# The flux crossing a unit ball

I am doing sample test provided by my professor. One of the question is:

Find the flux integral of $$\overrightarrow{F}=\left(x^3, y^3, z^3\right)$$ across the surface $\Sigma:x^2+y^2+z^2=1$, and oriented by normal vectors pointing away from the origin.

I do it by this way:

Let $\overrightarrow{r}(x,y,z)=\overrightarrow{r}\big(x(\theta,\varphi),y(\theta,\varphi),z(\theta,\varphi)\big)$ \begin{cases} x=\sin\theta \cos\varphi \\ y=\sin\theta\sin\varphi \\ z=\cos\theta\\ \theta\in[0,\pi], \varphi\in[0,2\pi] \end{cases} Thus: \begin{cases} r_\theta=(\cos\theta \cos\varphi,\cos\theta\sin\varphi, -\sin\theta) \\ r_\varphi=(-\sin\theta \sin\varphi,\sin\theta\cos\varphi, 0) \\ E= \|r_\theta\|^2=1, F=r_\theta \cdot r_\varphi=0, G=\|r_\varphi\|^2=\sin^2\theta\\ \sqrt{EG-F^2}=\sin\theta \end{cases}

The unit normal vector at point $(x,y,z)$ is just $(x,y,z)$ since the radius of the surface is $1$.

Then:

\begin{align*} \int_\Sigma \overrightarrow{F}\cdot \overrightarrow{n}\ \mathrm{d}\sigma&= \int_\Sigma \left(x^4+y^4+z^4\right)\ \mathrm{d}\sigma\\ &=8\int_{ \left\{\Sigma:\ x>0,y>0,z>0 \right\} } \left[\sin^4\theta(\cos^4\varphi+\sin^4\varphi)+\cos^4\theta\right]\ \mathrm{d}\sigma\\ &=8\iint_{[0,\frac{\pi}{2}]^2}\left[\sin^4\theta(\cos^4\varphi+\sin^4\varphi)+\cos^4\theta\right]\sqrt{EG-F^2}\ \mathrm{d}\theta\mathrm{d}\varphi\\ &=8\left(\int_{0}^{\frac{\pi}{2}}\sin^5{\theta}\ \mathrm{d}\theta\int_{0}^{\frac{\pi}{2}}(\cos^4\varphi+\sin^4\varphi)\ \mathrm{d}\varphi+\frac{\pi}{2}\int_{0}^{\frac{\pi}{2}}\sin\theta\cos^4\theta\ \mathrm{d}\theta \right)\\ &=8\left( \frac{\sqrt{\pi}}{2} \frac{\Gamma\left(3\right)}{\Gamma\left(\frac{7}{2}\right)}\cdot 2\cdot\frac{\sqrt{\pi}}{2} \frac{\Gamma\left(\frac{5}{2}\right)}{\Gamma\left(3\right)}+\frac{\pi}{2}\cdot \frac{1}{2}B\left(1,\frac{5}{2}\right) \right)\\ &=8\left( \frac{\pi}{2} \cdot \frac{1}{\frac{5}{2}}+\frac{\pi}{4}\cdot\frac{1}{\frac{5}{2} } \right)\\ &=8\left(\frac{\pi}{5} + \frac{\pi}{10} \right)\\&=\frac{12\pi}{5} \end{align*}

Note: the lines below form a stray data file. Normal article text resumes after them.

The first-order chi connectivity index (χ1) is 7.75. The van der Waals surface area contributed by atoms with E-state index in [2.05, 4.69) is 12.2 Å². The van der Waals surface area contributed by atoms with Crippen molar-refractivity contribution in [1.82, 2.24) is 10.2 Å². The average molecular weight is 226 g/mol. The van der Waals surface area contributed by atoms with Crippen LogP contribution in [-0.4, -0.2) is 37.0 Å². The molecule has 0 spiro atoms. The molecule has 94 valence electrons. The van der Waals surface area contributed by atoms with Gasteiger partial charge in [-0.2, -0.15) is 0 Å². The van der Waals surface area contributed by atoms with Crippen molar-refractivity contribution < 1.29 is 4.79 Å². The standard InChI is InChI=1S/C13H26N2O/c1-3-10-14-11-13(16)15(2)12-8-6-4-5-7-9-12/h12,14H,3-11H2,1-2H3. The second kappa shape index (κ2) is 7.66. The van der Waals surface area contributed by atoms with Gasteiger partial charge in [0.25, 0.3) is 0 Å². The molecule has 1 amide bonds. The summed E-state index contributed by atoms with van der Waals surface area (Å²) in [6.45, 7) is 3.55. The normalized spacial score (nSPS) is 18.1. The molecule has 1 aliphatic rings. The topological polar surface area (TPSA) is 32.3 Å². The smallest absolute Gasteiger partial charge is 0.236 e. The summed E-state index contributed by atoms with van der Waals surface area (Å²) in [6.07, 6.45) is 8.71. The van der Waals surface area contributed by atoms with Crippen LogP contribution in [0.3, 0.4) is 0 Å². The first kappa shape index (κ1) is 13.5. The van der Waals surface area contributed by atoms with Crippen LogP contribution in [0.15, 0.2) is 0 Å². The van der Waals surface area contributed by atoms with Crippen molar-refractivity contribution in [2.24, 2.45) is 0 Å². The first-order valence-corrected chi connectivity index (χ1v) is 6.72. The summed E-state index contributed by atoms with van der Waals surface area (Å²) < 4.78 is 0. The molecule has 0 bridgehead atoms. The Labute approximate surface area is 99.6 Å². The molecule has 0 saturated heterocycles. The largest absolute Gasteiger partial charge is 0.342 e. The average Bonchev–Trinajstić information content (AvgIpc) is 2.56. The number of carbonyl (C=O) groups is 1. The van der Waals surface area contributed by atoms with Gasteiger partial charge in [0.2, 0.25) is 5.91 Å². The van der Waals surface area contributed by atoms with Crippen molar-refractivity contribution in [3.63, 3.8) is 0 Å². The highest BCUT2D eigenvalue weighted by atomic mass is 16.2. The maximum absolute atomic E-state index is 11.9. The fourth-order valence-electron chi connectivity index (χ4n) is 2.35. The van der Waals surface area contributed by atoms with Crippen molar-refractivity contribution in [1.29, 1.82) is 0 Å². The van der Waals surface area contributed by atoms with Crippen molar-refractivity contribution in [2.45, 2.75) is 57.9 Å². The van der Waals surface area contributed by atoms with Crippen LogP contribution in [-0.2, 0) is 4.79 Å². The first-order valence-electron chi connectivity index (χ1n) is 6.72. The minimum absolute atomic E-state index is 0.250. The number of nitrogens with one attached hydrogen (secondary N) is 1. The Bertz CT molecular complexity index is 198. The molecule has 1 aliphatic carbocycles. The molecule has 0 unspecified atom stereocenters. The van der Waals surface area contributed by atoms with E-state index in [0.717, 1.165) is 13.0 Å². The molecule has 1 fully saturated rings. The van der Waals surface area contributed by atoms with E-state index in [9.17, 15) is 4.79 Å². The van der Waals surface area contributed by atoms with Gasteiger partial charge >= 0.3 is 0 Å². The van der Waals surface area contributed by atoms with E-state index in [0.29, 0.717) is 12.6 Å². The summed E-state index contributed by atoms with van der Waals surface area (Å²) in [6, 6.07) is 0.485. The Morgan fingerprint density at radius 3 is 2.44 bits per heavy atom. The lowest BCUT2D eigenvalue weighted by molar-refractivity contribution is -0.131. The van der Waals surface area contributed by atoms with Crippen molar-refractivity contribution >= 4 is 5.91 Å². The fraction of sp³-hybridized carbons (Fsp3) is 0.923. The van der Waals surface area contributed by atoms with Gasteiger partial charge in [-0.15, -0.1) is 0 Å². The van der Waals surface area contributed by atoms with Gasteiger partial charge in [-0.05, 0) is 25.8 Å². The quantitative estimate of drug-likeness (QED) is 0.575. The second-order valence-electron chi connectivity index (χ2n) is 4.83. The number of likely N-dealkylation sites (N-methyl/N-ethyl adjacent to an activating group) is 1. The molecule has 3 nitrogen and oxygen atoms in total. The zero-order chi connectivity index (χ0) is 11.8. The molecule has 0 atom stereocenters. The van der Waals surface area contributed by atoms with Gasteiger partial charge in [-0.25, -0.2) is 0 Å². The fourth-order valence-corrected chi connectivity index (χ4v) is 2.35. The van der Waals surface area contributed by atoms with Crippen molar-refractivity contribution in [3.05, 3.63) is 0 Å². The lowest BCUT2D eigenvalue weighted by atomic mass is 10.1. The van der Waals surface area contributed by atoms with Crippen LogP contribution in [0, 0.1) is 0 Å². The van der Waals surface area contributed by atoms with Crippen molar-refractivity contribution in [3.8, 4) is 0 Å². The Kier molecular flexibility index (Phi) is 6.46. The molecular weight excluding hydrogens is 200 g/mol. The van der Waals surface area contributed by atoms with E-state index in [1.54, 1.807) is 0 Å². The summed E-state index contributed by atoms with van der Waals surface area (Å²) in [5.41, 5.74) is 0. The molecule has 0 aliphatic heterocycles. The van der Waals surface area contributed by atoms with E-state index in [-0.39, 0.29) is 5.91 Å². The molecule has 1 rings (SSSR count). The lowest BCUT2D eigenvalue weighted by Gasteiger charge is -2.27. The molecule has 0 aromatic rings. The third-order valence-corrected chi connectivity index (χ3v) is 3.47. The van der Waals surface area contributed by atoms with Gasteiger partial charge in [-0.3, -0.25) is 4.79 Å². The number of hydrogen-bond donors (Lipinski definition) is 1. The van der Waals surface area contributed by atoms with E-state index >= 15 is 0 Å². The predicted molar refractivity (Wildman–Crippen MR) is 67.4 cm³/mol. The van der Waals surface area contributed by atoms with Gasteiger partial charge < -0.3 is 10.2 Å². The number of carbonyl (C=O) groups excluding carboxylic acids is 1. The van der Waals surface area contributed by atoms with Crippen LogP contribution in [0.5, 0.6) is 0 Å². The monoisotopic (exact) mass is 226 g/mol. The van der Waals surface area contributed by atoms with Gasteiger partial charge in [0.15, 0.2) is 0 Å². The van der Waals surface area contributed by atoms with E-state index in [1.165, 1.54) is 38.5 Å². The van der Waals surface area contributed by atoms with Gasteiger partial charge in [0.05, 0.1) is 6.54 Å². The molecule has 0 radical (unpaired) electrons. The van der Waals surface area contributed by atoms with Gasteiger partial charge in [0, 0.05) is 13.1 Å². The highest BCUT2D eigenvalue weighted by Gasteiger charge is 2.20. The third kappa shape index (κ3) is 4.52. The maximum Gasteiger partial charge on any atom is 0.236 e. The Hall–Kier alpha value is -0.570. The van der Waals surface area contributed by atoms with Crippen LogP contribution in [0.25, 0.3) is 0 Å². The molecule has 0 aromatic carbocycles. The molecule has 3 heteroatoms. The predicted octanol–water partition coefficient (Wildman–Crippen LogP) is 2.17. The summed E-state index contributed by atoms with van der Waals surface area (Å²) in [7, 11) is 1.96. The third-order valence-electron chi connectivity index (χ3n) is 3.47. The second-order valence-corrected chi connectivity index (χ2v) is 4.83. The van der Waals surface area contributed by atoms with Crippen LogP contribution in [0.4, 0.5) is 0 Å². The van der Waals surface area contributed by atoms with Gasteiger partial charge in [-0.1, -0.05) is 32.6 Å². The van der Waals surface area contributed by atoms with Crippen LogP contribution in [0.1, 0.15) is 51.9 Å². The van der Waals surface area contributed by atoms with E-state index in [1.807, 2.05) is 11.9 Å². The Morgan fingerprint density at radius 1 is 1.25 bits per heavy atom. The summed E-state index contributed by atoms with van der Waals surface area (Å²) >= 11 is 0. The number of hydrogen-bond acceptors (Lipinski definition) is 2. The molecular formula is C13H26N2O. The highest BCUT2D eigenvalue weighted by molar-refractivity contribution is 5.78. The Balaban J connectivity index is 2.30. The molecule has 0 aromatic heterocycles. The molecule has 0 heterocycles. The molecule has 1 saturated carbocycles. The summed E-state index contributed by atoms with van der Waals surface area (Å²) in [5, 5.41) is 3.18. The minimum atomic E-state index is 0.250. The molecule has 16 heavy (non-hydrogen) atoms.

I spent more than 15 minutes on this problem so I'm thinking of whether there is an easier way to do this problem so that I can save more time. Is there a simpler way? Thank you for your help!

• Surely, $\iint(x^4+y^4+z^4)\,d\sigma=3\iint z^4\,d\sigma$? – Lord Shark the Unknown Sep 1 '17 at 18:37
• @LordSharktheUnknown Oh, I see. Then combined with Gauss's Law it would be even simpler. Thank you for your help! – Edward Wang Sep 1 '17 at 20:12

HINT: Divergence (Gauss') Theorem would come pretty handy and reduce the amount of calculations.

Namely using it we have:

$$\iint_\Sigma \vec{F} \cdot \vec{n} \ d\sigma = \iiint_V \nabla \cdot F \ dV = 3\iiint_V x^2 + y^2 + z^2 \ dV$$

Now using the spherical coordinates we have:

$$\iint_\Sigma \vec{F} \cdot \vec{n} \ d\sigma = 3\int_0^{2\pi}\int_0^{\pi}\int_0^{1} r^4\sin \phi \ drd\phi d\theta = \frac 35 \int_0^{2\pi}\int_0^{\pi} \sin \phi \ d\phi d\theta = \frac 65 \int_0^{2\pi} \ d\theta = \frac{12}{5}\pi$$